Malcolm McIntosh

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Sir Malcolm McIntosh
AC
Secretary of the Department of Industry, Technology and Commerce
In office
1 July 1990 – 22 December 1990
Secretary of the Department of Defence, United Kingdom
In office
January 1991 – January 1996
Chief Executive of the Commonwealth Scientific and Industrial Research Organisation
In office
5 February 1996 – 7 February 2000
Personal details
Born Malcolm Kenneth McIntosh
(1945-12-14)14 December 1945
Melbourne, Victoria, Australia
Died 7 February 2000(2000-02-07) (aged 54)
Melbourne, Victoria, Australia
Nationality Australia Australian
Spouse(s) Margaret McIntosh
Children Stuart McIntosh, James McIntosh, Lucy McIntosh, Charles McIntosh
Parents Kenneth McIntosh, Valerie McIntosh
Alma mater Australian National University
Occupation Public servant

Sir Malcolm Kenneth McIntosh AC was an Australian scientist and senior public servant.

Life and career[edit]

Malcolm McIntosh was born in Melbourne on 14 December 1945.[1][2] He was schooled at Telopea Park School,[1] going on to study physics at both undergraduate and doctorate level at the Australian National University.[2][3]

In 1990, McIntosh was appointed Secretary of the Department of Industry, Technology and Commerce.[4]

In 1991, Malcolm was recruited by the British Department of Defence to their most senior position of Chief of Defence Procurement. He received a Knighthood at the end of this term in January 1996, for public service. he also received the top American Public Service Medal for his work during this period.

Between 1996 and 2000, McIntosh was the head of the Commonwealth Scientific and Industrial Research Organisation (CSIRO).[5]

McIntosh died in Melbourne on 7 February 2000,[1] after acquiring an infection whilst suffering from cancer.[6]

Awards[edit]

McIntosh was appointed a Companion of the Order of Australia in January 1999 for service to excellence in scientific and technological research, to providing new opportunities for industries, and to Australian Defence industry and science policy.[7] He had already been awarded a British knighthood and a US Department of Defense Medal for Distinguished Public Service.[8][9]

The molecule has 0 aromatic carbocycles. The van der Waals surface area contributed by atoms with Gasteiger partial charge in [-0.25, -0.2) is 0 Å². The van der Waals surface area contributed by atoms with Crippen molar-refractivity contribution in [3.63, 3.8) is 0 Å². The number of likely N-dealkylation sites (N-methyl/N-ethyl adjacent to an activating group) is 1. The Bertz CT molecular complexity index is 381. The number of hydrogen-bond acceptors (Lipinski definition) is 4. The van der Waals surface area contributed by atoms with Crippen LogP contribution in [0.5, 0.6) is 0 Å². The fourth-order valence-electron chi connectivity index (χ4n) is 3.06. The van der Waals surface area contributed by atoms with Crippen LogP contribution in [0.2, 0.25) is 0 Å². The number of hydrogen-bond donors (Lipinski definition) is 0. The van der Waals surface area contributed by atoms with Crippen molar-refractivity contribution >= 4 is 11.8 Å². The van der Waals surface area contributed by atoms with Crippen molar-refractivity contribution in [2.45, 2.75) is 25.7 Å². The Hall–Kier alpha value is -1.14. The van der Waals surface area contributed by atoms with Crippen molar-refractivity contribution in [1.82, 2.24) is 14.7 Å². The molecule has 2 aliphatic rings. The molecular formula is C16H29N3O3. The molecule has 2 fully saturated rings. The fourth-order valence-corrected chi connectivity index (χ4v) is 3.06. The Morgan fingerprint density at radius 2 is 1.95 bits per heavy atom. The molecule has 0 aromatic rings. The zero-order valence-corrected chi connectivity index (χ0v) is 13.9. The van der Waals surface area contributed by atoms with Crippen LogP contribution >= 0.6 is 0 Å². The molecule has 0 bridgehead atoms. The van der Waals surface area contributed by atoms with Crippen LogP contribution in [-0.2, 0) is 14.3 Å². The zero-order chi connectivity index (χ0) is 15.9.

Malcolm McIntosh's work is now commemorated in the Malcolm McIntosh Prize for Physical Scientist of the Year.[2] His life and legacy is honoured every year at the annual Malcolm McIntosh Lecture.[10]

References[edit]

  1. ^ a b c Burgess, Verona (9 February 2000). "Scientist a Courageous and Brilliant Leader". The Canberra Times. Fairfax Media. p. 11. 
  2. ^ a b c Sir Malcolm Kenneth McIntosh [1945-2000], CSIRO, archived from the original on 14 August 2013 
  3. ^ Grose, Simon (28 August 1995). "CSIRO's man for the next season". The Canberra Times. p. 44. 
  4. ^ Hawke, Robert (30 May 1990). "Unknown" (Press release). Archived from the original on 13 April 2014. 
  5. ^ Rigby, Rebecca, Biographical entry: McIntosh, Sir Malcolm Kenneth (1945 - 2000), Encyclopedia of Australian Science, archived from the original on 31 March 2014 
  6. ^ Smith, Deborah (9 February 2000). "Indomitable scientist fought adversity and left a lasting national legacy: Obituary". The Sydney Morning Herald. Fairfax Media. 
  7. ^ Search Australian Honours: MCINTOSH, Malcolm Kenneth, Australian Government, archived from the original on 13 April 2014 
  8. ^ "No. 54255". The London Gazette (Supplement). 29 December 1995. p. 2. 
  9. ^ Minchin, Nick (15 February 2000), "McIntosh, Dr Malcolm Kenneth AC Kt", Senate Hansard, Parliament of Australia, archived from the original on 28 January 2015 
  10. ^ Malcolm McIntosh Lecture, CSIRO, 22 March 2013, archived from the original on 11 October 2013 
Government offices
Preceded by
David Charles
Secretary of the Department of Industry, Technology and Commerce
1990
Succeeded by
Neville Stevens
Preceded by
Roy Montague Green
Chief Executive of the Commonwealth Scientific and Industrial Research Organisation
1996 – 2000
Succeeded by
Colin Adam